Prelicensure clinical trials indicate that the immunogenicity of Twinrix is equivalent to that of the single antigen hepatitis vaccines. Data from 11 clinical trials that included adults aged 17--70 years indicated, 1 month after completion of the three dose series, seroconversion for antibodies against hepatitis A virus (anti-HAV titer >20 mIU/mL or 33mIU/mL [Enzymun-Test, Boehringer Mannheim Immunodiagnostics, Mannheim, Germany]) were elicited in 99.9% of vaccinees, and protective antibodies against HBsAg (anti-HBs >10 mIU/mL [AUSAB, Abbott Laboratories, Abbott Park, Illinois]) were elicited in 98.5% of vaccinees. One month after one dose of Twinrix, seroconversion to anti-HAV was seen in 93.8% of vaccinees and protective anti-HBs concentrations in 30.8%. One month after the second dose, seroconversion to anti-HAV was seen in 98.8% of vaccinees, and protective anti-HBs concentrations in 78.2%. The efficacy of Twinrix is expected to be comparable with existing single antigen hepatitis vaccines. The persistence of anti-HAV and anti-HBs following Twinrix administration is similar to that following single antigen hepatitis A and B vaccine administration at 4 years follow-up (GlaxoSmithKline Biologicals, unpublished data, 2001). Additional information is available from the manufacturer's package insert and GlaxoSmithKline Vaccines, telephone (800) 366-8900.


  1. CDC. Prevention of hepatitis A through active or passive immunization: recommendations of the Advisory Committee on Immunization Practices (ACIP). MMWR 1999;48(no. RR-12).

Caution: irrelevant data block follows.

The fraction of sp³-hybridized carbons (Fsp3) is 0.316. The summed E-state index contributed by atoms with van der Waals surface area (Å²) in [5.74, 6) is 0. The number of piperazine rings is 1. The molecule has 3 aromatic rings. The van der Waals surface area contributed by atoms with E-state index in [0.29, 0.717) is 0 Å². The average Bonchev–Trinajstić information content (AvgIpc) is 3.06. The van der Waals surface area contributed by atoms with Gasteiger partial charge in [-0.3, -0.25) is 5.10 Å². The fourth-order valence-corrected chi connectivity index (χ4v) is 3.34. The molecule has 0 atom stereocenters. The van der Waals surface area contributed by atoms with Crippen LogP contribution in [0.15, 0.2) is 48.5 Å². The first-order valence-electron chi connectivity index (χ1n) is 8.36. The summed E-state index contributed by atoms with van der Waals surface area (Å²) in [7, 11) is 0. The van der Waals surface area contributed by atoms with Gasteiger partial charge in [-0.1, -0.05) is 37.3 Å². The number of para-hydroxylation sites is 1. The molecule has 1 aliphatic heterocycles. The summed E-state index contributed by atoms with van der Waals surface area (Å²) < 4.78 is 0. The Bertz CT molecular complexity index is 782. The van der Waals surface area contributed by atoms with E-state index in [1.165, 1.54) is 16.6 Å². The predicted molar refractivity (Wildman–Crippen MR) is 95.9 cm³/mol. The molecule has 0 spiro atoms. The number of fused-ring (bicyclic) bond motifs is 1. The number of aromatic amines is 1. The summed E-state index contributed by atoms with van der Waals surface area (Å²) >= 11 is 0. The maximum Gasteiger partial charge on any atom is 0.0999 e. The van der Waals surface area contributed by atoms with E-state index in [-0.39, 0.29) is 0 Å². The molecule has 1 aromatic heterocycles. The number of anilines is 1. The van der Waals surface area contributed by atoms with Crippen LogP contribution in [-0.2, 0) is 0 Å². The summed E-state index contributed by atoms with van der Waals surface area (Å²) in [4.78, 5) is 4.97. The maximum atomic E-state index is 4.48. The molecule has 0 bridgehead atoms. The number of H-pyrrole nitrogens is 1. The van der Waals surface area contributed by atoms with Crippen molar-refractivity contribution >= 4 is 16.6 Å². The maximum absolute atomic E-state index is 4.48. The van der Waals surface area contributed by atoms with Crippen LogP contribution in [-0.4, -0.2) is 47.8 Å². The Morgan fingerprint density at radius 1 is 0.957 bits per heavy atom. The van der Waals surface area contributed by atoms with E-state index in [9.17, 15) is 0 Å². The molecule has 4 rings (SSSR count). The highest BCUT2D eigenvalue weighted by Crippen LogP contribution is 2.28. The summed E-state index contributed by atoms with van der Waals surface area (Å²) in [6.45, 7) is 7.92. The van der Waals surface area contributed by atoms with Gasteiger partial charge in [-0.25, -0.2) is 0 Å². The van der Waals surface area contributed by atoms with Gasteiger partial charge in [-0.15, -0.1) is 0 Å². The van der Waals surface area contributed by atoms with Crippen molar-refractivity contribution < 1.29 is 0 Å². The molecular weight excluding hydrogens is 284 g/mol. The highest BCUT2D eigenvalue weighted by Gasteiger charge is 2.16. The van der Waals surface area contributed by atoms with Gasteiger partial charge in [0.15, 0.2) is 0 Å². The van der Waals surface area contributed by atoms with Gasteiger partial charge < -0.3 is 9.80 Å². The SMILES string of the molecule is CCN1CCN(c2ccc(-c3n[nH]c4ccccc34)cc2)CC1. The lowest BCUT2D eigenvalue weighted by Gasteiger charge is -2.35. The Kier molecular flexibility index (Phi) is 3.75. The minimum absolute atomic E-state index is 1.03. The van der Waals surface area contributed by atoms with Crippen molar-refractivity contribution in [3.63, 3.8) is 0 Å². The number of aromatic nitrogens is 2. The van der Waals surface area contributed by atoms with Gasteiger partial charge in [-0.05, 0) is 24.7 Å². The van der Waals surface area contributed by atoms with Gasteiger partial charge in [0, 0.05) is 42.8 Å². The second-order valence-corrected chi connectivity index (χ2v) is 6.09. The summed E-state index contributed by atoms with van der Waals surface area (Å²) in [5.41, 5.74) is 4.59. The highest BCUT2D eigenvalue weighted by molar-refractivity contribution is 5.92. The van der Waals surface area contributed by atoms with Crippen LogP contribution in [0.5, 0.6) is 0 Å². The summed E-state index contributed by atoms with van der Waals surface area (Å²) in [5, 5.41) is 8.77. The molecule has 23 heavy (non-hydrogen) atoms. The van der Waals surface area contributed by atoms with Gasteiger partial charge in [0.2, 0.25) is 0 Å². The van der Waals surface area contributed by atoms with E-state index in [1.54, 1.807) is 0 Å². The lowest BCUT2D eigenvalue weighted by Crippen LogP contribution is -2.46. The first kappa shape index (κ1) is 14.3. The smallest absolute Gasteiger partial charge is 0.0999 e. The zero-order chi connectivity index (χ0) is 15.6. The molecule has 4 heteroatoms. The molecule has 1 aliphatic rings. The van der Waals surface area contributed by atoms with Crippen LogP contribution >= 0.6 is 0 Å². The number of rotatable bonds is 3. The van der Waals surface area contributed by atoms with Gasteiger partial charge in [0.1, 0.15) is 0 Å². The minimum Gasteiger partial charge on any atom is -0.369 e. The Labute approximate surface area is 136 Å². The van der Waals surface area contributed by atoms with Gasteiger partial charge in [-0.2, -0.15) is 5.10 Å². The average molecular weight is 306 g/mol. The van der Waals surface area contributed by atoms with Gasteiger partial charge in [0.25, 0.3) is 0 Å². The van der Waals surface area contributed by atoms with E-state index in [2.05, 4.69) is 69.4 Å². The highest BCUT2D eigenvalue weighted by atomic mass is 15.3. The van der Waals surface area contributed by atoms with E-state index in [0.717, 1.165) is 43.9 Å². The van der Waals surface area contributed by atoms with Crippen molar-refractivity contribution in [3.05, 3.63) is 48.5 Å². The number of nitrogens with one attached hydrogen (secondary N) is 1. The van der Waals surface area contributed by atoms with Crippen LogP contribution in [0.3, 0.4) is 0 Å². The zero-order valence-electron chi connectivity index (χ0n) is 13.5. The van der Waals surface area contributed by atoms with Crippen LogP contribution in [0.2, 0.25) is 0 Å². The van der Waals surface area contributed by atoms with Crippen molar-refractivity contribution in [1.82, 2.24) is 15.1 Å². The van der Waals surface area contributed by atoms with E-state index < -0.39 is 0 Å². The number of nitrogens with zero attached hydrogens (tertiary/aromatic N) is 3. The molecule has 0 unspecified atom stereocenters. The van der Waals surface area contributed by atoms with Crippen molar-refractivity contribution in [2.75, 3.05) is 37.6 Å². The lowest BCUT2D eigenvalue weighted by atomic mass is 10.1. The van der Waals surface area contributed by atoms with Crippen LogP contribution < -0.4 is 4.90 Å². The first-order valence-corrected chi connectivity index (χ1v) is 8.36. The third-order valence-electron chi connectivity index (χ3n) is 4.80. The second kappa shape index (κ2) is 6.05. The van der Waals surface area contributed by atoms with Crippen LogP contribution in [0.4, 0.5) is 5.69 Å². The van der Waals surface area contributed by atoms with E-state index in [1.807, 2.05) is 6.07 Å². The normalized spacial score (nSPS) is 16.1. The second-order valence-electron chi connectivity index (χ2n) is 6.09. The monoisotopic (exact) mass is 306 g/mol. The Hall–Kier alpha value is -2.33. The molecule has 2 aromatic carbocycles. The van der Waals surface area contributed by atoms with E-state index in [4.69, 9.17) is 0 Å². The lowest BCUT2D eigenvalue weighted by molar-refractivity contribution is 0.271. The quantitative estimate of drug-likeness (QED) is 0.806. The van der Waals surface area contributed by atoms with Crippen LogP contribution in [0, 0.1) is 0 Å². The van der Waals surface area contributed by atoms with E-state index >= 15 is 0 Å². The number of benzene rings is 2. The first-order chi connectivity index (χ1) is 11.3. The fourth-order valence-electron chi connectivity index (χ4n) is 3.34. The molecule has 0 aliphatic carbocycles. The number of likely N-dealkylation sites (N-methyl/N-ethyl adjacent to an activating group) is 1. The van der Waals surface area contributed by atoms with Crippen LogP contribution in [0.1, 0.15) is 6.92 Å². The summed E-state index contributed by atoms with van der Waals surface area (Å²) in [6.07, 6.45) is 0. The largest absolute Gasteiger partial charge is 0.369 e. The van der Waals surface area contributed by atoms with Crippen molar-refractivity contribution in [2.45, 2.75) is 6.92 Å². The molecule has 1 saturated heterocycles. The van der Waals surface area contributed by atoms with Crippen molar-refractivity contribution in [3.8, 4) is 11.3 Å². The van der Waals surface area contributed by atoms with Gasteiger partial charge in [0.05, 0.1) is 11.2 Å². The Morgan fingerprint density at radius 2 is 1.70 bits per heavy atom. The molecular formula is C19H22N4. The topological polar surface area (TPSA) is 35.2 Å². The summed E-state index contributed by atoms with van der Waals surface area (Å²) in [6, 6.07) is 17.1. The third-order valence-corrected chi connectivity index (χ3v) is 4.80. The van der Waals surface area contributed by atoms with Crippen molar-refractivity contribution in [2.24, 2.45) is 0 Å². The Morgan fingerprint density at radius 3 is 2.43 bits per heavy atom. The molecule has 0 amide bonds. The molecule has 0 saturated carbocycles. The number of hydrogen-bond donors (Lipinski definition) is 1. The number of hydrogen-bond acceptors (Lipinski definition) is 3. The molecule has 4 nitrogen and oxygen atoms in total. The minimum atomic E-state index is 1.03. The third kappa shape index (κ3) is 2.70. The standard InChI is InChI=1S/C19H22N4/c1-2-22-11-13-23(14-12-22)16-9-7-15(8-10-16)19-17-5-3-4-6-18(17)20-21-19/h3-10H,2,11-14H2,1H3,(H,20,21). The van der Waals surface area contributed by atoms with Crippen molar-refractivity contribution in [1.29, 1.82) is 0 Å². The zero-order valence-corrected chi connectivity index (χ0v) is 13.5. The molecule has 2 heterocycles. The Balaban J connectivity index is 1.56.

2. CDC. Hepatitis B virus: a comprehensive strategy for eliminating transmission in the United States through universal childhood vaccination: recommendations of the Immunization Practices Advisory Committee (ACIP). MMWR 1991;40(no. RR-13).
  3. CDC. Health information for international travel 2001--2002. Atlanta, Georgia: US Department of Health and Human Services, Public Health Service, CDC, 2001.

Use of trade names and commercial sources is for identification only and does not imply endorsement by the U.S. Department of Health and Human Services.

References to non-CDC sites on the Internet are provided as a service to MMWR readers and do not constitute or imply endorsement of these organizations or their programs by CDC or the U.S. Department of Health and Human Services. CDC is not responsible for the content of pages found at these sites. URL addresses listed in MMWR were current as of the date of publication.

All MMWR HTML versions of articles are electronic conversions from typeset documents. This conversion might result in character translation or format errors in the HTML version. Users are referred to the electronic PDF version ( and/or the original MMWR paper copy for printable versions of official text, figures, and tables. An original paper copy of this issue can be obtained from the Superintendent of Documents, U.S. Government Printing Office (GPO), Washington, DC 20402-9371; telephone: (202) 512-1800. Contact GPO for current prices.

**Questions or messages regarding errors in formatting should be addressed to The U.S. Government's Official Web PortalDepartment of Health and Human Services
Centers for Disease Control and Prevention   1600 Clifton Road Atlanta, GA 30329-4027, USA
800-CDC-INFO (800-232-4636) TTY: (888) 232-6348 - Contact CDC–INFO
A-Z Index
  1. A
  2. B
  3. C
  4. D
  5. E
  6. F
  7. G
  8. H
  9. I
  10. J
  11. K
  12. L
  13. M
  14. N
  15. O
  16. P
  17. Q
  18. R
  19. S
  20. T
  21. U
  22. V
  23. W
  24. X
  25. Y
  26. Z
  27. #